And I had done something similar to that with each of my individual students. If they're working on a finger exercise or something, I might record their hands and send the recording to their parents, so we have that to reference, you know, during the week. But it was just here and there with on a case by case basis with the student. And then I also listened to your episode 13 with Hugh Sung, and the two of you were talking about the future of piano teaching and...what was the word he used? Asynchronistic pedagogy or something?

Tim: Yeah, it's a big mouthful of, isn't it? Asynchronous pedagogy, yeah.

Shelly: That's the word, yes. And I was a little overwhelmed with some of the things that he was talking about, all the wonderful videos that he has available for students in the online teaching that he does. But as he continued talking in the episode, he was so generous and mentioned how every teacher has something to offer, and what might connect with one student with a teacher might not connect with that same student with a different teacher. It just gave me confidence as a teacher that, well, I do have some things to contribute and things that I would be interested in sharing.

Then there was also another podcast that I will talk to you a little bit more later on that kind of offers more of a step-by-step way of how to produce a podcast, and I just decided I'm dumb enough to give it a try and what's the worst that could happen?

Tim: Good for you. Well, look, for those who listen to this show and might perhaps not listen to many others, the podcasting world has literally exploded in the last two to five years, I guess. And it's becoming around the world, particularly in online business and marketing and, in fact, in life, in everything. There's a podcast for just about everything and, oftentimes, multiple ones. So I think you're on the right...you know, you're taking the right move here, because it's such a great way to absorb content, I find.

Shelly: Yes.

Tim: Yeah, the thing I like about it is that you can... It's one of the only forms of content that you can absorb while you're doing something else.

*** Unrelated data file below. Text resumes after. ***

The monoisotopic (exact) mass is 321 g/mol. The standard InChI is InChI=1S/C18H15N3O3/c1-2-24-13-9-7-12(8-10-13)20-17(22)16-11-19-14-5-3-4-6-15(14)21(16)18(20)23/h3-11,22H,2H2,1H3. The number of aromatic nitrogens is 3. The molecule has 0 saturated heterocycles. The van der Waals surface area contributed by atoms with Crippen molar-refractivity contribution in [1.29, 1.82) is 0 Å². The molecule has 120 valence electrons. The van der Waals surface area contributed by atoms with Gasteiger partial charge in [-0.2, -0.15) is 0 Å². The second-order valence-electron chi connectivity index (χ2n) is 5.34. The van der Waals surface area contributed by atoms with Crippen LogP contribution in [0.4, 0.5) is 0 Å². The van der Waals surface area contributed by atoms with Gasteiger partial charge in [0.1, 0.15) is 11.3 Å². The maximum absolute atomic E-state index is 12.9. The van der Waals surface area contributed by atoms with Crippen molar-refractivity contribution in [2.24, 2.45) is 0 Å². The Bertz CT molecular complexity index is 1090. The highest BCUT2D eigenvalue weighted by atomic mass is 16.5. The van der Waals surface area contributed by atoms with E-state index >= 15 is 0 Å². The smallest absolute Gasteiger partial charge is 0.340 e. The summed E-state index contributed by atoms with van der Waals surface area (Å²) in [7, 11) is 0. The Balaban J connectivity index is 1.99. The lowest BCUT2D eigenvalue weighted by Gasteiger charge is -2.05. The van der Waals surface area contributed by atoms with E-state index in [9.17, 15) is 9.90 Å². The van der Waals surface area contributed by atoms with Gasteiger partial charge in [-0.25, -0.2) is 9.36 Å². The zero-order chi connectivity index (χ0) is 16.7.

Shelly: Exactly, yes.

Tim: And I try and encourage my listeners and viewers that, you know, while you can sit down and watch the interview, totally cool, and sometimes that's great, depending on what we're doing. Most oftentimes, I listen to podcasts while I'm in the car, because that's the best time to do it or while you're walking or at the gym. Do you find you've had to explain the best way to use podcast and even what podcast are to some of the parents who are listening to your show?

Shelly: To an extent, yes, but I agree with you. I think it is gaining more traction and people are starting to listen to it more, and exactly like you said, where it's something that you can multitask and do while you're doing other things. And I'll be honest with you, I have made it available. I have made my parents in my studio, I have made them aware that it exists, but I'm not...I guess I'm not going behind them and, "Have you listened to this episode?"

I'm hoping that once I have even more content available, then I can...for example, the magic wand that I talked about earlier, there's a podcast coming out with that soon, and I want to be able to send that link to parents when they're children are studying for the test and all of that, but I agree with you. Anymore, it's like Netflix for radio, except, you know, you can choose and it's information on demand and anything that you can imagine, somebody has a podcast on it.

Tim: Yup, and probably many of them.

Shelly: Right.

Tim: It's almost overwhelming, it's like the App Store.

Shelly: Yes.

Tim: So, look, while your podcast isn't designed for teachers, specifically, I wanted to talk to you about it because it's, obviously, a fantastic resource for us through parents to our students in some ways. So what are some of the topics you've already covered and how many episodes have you done so far?

Shelly: Okay. I agree it's not designed for teachers, but teachers are definitely listening and it's been kinda funny. Some teachers have said, "I'm so glad that you did this podcast and I could send it to a parent, and it's not me saying that. I'm not the bad guy. You get to be the bad guy and I'm fine with that." I kinda looked at my analytics and I've released 12 podcasts so far.

The first one was just an introductory kind of my goals for the podcast, but the top three that have been downloaded up to this point are episode one, where I talk about establishing good practice habits, and episode three, I titled it "Piano Geography," which is simply the layout of the piano keys. And, you know, unsuspecting parents, if they go to just Google this information, I don't know if you have listened to episode three, I kinda got on a little bit of this. So it talks...

Tim: I haven't yet, no.

Shelly: ...about the alphabet stickers, that if you Google music alphabets, oh, it's so wonderful. Put these stickers on your piano keys and it's so easy to find the keys. Well, a lot of teachers, that is the pet peeve for them, and an unsuspecting piano parent, thinking they're helping, might order those. And so if they listened to my podcast, they're gonna be wiser as far as that goes. Another popular podcast has been episode five, where I compare acoustic pianos and digital keyboards and kind of the pros and cons of either of those.